The app, called Absher, was developed by the Saudi Arabia National Information Center, which, according to its website, aims to achieve "security and stability Kingdom-wide, provide tranquility and safety for the citizens and and fight against all means of crime to ensure the safety of Saudi society and its development." The National Information Center is a "project" under the Saudi Arabian Ministry of Interior, the website adds.
According to the description of the app in the Apple Store, with Absher, "you can safely browse your profile or your family members, or [laborers] working for you, and perform a wide range of eServices online."
The app allows men to specify when and where women under their guardianship or others identified as "dependents" are permitted to travel, sending an automatic text when those individuals attempt to use their passport at border crossings or airport check-ins.
According to Human Rights Watch, Saudi Arabia has an abusive labor system that traps migrants into illegal employment and does not allow them to switch jobs without employer approval. Under the country's "kafala," or sponsorship, program, migrant workers residency permits are tied to "sponsoring" employers.
Employers will often abuse their positions by confiscating laborers' passports, withholding their wages or forcing them to work under abusive conditions. In a 2008 report by Human Rights Watch, multiple abuses against around 1.5 million migrant domestic workers (primarily from Indonesia, Sri Lanka and the Philippines) in Saudi Arabia were documented, including non-payment of salaries, forced confinement, food deprivation, excessive workload and severe psychological, physical and sexual abuse.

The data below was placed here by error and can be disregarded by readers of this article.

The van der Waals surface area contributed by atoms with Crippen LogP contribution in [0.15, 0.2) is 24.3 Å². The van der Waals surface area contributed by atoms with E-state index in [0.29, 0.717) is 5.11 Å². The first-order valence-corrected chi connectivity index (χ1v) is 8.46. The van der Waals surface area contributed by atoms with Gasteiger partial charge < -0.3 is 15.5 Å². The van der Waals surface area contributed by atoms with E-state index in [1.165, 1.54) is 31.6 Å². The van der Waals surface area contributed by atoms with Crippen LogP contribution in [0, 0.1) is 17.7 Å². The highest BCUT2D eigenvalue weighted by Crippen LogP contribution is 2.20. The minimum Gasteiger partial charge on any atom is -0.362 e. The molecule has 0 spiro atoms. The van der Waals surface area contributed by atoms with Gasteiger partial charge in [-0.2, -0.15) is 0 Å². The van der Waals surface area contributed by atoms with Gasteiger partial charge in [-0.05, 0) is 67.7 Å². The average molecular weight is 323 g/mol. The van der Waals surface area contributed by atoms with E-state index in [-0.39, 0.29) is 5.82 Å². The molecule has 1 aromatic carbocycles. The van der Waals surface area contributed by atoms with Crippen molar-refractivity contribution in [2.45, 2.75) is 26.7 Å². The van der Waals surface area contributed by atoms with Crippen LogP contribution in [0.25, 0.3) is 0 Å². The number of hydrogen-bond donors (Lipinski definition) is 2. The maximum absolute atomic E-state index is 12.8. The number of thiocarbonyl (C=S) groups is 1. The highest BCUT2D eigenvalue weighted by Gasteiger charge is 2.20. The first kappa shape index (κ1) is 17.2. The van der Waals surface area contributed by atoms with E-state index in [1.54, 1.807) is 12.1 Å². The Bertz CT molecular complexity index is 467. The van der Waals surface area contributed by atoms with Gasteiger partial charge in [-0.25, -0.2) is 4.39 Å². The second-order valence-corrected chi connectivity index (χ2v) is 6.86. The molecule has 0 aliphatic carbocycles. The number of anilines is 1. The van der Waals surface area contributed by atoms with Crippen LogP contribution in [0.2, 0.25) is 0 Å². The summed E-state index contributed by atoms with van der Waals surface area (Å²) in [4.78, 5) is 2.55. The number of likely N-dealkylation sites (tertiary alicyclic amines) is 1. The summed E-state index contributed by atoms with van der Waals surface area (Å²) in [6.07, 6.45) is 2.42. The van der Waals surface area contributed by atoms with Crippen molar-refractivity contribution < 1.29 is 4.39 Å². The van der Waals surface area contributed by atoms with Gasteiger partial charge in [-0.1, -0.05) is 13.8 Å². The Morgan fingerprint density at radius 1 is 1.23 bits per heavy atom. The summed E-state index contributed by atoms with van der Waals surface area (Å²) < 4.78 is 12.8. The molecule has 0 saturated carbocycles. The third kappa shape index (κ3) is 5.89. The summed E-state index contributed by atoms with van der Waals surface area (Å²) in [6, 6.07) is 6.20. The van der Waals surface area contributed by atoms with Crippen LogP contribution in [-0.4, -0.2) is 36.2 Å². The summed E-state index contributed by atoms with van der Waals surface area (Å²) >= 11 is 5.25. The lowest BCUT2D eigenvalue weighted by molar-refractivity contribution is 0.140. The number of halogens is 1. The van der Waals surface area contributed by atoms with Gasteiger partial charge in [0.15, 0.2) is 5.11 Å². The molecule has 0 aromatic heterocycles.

When Cook was asked about Absher in an interview with NPR Monday, he said, "I haven't heard about it. But obviously we'll take a look at it."
Despite Saudi Arabia's recent liberalization efforts, such as allowing women to drive as of June 24, 2018, the country still has multiple controversial laws in place. Under Saudi Arabia's male guardianship system, a woman must have a male guardian — either a father, brother, husband or son — to make decisions on her behalf. In addition, there is no penal code in the country that specifically criminalizes rape. There are also no laws outlawing marital or statutory rape.
Human rights activists have expressed concern over the app's ability to control women's movements in a country where their rights are already highly restricted.
"It's really designed with the men in mind," Rothna Begum, a senior researcher on women's rights at Human Rights Watch, told NPR. "Of course, it's incredibly demeaning, insulting and humiliating for the women and downright abusive in many cases, because you're allowing men absolute control over women's movements."
On Monday, Sen. Ron Wyden (D-OR) sent a letter to Google and Apple, requesting they remove the app — which allows users to list "dependents" by name and passport number, restricting their ability to travel — from their platforms.
— Ron Wyden (@RonWyden) February 11, 2019
"Saudi men can also reportedly use Absher to receive real-time text message alerts every time these women enter or leave the country or to prevent these women from leaving the country," he wrote in his letter.
"It is hardly news that the Saudi monarchy seeks to restrict and repress Saudi women, but American companies should not enable or facilitate the Saudi government's patriarchy," he added.
"To that end, I ask that you take immediate action to prevent your technical infrastructure, including your app stores, from being used by the Saudi government to enable the abhorrent surveillance and control of women," he continued.